Ohio’s EdChoice Scholarhip Program has provided vouchers to nearly 20,000 students in Ohio who would otherwise attend low-performing schools. A new study by the Thomas B. Fordham Institute examined the program to determine how it is working by analyzing data from the 2003-2004 through 2012-13 school years. The study looked to answer the questions “Which children are using EdChoice when given the opportunity? Is the initiative faithfully working as its founders intended? Are participating students blossoming academically in their private schools of choice? Does the increased competition associated with EdChoice lead to improvements in the public schools that these kids left?”
“Taken together, the results of this report present a mixed bag of findings regarding the EdChoice voucher program,” the report reads, saying that there are still variables which require further study.
The study had three key findings, the first of which had to do with student selection. The students benefiting from EdChoice are mostly low-income or minority children but, the study says, “relative to pupils who are eligible for vouchers but choose not to use them, the participants in EdChoice are somewhat higher-achieving and less economically disadvantaged.”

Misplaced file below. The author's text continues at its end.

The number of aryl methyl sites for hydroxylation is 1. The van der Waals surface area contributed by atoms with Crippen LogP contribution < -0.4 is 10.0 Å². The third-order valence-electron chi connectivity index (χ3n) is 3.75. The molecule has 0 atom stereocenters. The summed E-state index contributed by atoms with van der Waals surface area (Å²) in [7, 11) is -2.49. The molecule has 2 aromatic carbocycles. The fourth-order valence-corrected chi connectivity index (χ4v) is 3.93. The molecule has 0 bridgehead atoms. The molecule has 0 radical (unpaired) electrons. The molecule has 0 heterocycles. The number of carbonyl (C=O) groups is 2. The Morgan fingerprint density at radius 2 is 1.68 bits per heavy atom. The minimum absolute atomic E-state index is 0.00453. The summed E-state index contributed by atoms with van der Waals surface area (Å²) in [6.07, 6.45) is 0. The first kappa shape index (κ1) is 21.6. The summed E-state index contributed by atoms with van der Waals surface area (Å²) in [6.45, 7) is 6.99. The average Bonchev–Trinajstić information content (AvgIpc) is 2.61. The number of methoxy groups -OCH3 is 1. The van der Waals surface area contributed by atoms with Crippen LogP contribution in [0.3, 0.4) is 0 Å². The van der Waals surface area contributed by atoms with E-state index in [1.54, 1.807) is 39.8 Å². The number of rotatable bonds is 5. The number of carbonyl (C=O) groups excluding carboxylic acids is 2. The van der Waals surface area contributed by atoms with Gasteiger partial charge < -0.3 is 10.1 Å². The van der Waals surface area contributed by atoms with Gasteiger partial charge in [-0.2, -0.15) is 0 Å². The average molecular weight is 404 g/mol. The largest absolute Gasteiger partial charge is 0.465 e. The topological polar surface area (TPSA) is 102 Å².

The study’s authors believe that the competition vouchers provide helped improved all schools.
However, the last key finding was that voucher students saw lower results on state exams compared to public school peers. “Only voucher students assigned to relatively high-performing EdChoice eligible public schools could be credibly studied,” the report concluded, because that was the best apples-to-apples comparison available. Private schools that barely met the criteria for vouchers, for example, were not included in the research. However, the report cautions, while this selection is “not without its problems,” it was determined to be the best data to use.
“Though EdChoice eligibility apparently improves student test scores in general,” the study concludes, “this is not the case for those who actually use their vouchers to attend private schools, having previously attended relatively high-performing public schools among the EdChoice eligible schools. Those eligible students (coming from these relatively high-performing public schools) who attend private schools appear to fare considerably worse than we predict that they would have performed had they remained in the public schools.”
The authors recommend more research into school quality, test-curriculum alignment, and other factors that could affect performance data.